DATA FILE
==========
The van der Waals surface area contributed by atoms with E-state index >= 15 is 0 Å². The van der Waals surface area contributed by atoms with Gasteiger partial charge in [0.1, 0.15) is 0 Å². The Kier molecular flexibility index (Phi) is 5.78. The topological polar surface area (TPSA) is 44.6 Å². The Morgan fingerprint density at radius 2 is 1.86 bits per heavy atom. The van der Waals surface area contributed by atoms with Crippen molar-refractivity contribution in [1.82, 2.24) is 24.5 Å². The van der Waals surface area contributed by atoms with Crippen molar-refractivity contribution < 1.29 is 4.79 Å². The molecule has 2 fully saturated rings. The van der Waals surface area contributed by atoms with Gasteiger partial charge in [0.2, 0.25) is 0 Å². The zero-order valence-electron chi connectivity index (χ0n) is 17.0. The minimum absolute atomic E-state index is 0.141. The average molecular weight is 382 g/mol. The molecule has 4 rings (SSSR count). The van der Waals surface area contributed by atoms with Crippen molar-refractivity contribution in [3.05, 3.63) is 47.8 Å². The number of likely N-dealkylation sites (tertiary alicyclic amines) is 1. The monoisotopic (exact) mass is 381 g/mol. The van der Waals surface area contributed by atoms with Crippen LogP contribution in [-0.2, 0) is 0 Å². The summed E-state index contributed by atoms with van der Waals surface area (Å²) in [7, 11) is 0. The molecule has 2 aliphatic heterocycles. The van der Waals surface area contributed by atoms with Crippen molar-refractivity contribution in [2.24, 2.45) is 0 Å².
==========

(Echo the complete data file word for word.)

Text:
The van der Waals surface area contributed by atoms with E-state index >= 15 is 0 Å². The van der Waals surface area contributed by atoms with Gasteiger partial charge in [0.1, 0.15) is 0 Å². The Kier molecular flexibility index (Phi) is 5.78. The topological polar surface area (TPSA) is 44.6 Å². The Morgan fingerprint density at radius 2 is 1.86 bits per heavy atom. The van der Waals surface area contributed by atoms with Crippen molar-refractivity contribution in [1.82, 2.24) is 24.5 Å². The van der Waals surface area contributed by atoms with Crippen molar-refractivity contribution < 1.29 is 4.79 Å². The molecule has 2 fully saturated rings. The van der Waals surface area contributed by atoms with Gasteiger partial charge in [0.2, 0.25) is 0 Å². The zero-order valence-electron chi connectivity index (χ0n) is 17.0. The minimum absolute atomic E-state index is 0.141. The average molecular weight is 382 g/mol. The molecule has 4 rings (SSSR count). The van der Waals surface area contributed by atoms with Crippen molar-refractivity contribution in [3.05, 3.63) is 47.8 Å². The number of likely N-dealkylation sites (tertiary alicyclic amines) is 1. The monoisotopic (exact) mass is 381 g/mol. The van der Waals surface area contributed by atoms with Crippen LogP contribution in [-0.2, 0) is 0 Å². The summed E-state index contributed by atoms with van der Waals surface area (Å²) in [7, 11) is 0. The molecule has 2 aliphatic heterocycles. The van der Waals surface area contributed by atoms with Crippen molar-refractivity contribution in [2.24, 2.45) is 0 Å².